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Intellectual Property: How the World Health Organisation is misdirecting itself over vaccine technology

Nigel Morris-Co...

At this week's press conference a question - which appeared to be planted - was asked about the release of intellectual property on vaccines.

Mr Antonio Guterres, the United Nations Secretary-General, who will, with our WHO Director-General, Dr Tedros Adhanom Ghebreyesus both had extensive replies on hand, indicating that they were not taken by surprise. There is no criticism of that. However, their replies were focussed on two issues - neither of which were public safety or, ironically, intellectual property.

You can watch and/or read the transcript of the press conference of 7th October here:

The UN Secretary-General made a very specific point that " leadership and power are not aligned. WHO, the whole UN system has shown leadership but we have no power" in relation to intellectual property rights.

That, as it later turned out, is a good thing.

The thrust of both speakers was simple: countries and companies must do more if we hope to achieve the WHO's objectives.

The WHO said " earlier this year WHO set a target for all countries to vaccinate 10% of their populations by the end of September. 56 countries didn't make it through no fault of their own.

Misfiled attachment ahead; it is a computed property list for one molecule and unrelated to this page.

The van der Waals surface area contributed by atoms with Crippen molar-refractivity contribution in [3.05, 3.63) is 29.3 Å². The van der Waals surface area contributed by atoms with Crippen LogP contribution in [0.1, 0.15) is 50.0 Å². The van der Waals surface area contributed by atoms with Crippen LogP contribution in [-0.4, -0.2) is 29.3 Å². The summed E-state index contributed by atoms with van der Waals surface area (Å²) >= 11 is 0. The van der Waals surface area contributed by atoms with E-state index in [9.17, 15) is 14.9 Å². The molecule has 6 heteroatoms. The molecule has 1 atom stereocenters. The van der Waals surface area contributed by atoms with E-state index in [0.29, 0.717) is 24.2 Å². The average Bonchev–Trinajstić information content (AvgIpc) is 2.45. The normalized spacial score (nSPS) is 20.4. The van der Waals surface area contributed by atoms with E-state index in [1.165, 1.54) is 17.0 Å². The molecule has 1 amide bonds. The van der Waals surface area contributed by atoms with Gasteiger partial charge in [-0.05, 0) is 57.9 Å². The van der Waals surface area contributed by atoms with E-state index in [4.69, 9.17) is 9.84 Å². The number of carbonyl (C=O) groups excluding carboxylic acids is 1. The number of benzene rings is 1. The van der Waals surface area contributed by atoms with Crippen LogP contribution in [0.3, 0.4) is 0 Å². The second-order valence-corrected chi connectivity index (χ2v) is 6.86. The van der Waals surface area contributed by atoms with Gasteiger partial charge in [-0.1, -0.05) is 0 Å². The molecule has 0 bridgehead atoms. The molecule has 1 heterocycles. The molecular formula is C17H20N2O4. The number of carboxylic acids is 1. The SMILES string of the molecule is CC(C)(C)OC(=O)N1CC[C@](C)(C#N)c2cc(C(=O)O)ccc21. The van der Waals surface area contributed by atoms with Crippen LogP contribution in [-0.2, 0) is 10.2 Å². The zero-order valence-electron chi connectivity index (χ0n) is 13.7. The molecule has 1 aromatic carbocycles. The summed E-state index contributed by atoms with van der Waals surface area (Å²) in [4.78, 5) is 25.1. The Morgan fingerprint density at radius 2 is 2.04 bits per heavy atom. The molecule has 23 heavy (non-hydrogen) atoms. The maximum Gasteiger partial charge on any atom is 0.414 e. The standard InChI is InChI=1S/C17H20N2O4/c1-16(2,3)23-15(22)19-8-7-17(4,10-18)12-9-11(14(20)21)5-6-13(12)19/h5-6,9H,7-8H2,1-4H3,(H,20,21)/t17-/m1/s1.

Today WHO is launching the strategy to achieve global COVID-19 vaccination by mid 2022. The strategy outlines the road we must all take together to achieve our targets of vaccinating 40% of the population of every country by the end of this year and 70% by the middle of next year.

Achieving these targets will require at least 11,000 million vaccine doses. This is not a supply problem. It is an allocation problem. By the end of September almost 6.5 billion doses had already been administered worldwide.

With global vaccine production now at nearly 1,500 million doses per month there is enough supply to achieve our targets provided they're distributed equitably."

That demonstrates that vaccine production is not the focus - and therefore, to a degree, the question of intellectual property waivers is a red herring. There are more urgent and more important things to deal with when set against the situation as it is today.

Clearly, then, the intellectual property rights issue, which was raised a year ago, is already yesterday's battle. Aside from timing, there is the question of the desirability of intellectual properly waivers.

Dr Ghebreyesus (WHO) put forward simplified arguments raised against the waiver and put forward even more simplified responses. Amongst his responses was that it would be possible to have a waiver limited by time. That is naive in the extreme. One only has to look at open-source science and technology to realise that, while the core product progresses greatly and often with ever more security (often more secure than closed source - see the current problems with Google's Chrome browser for an example) the issue of "forking" is a constant challenge to quality control.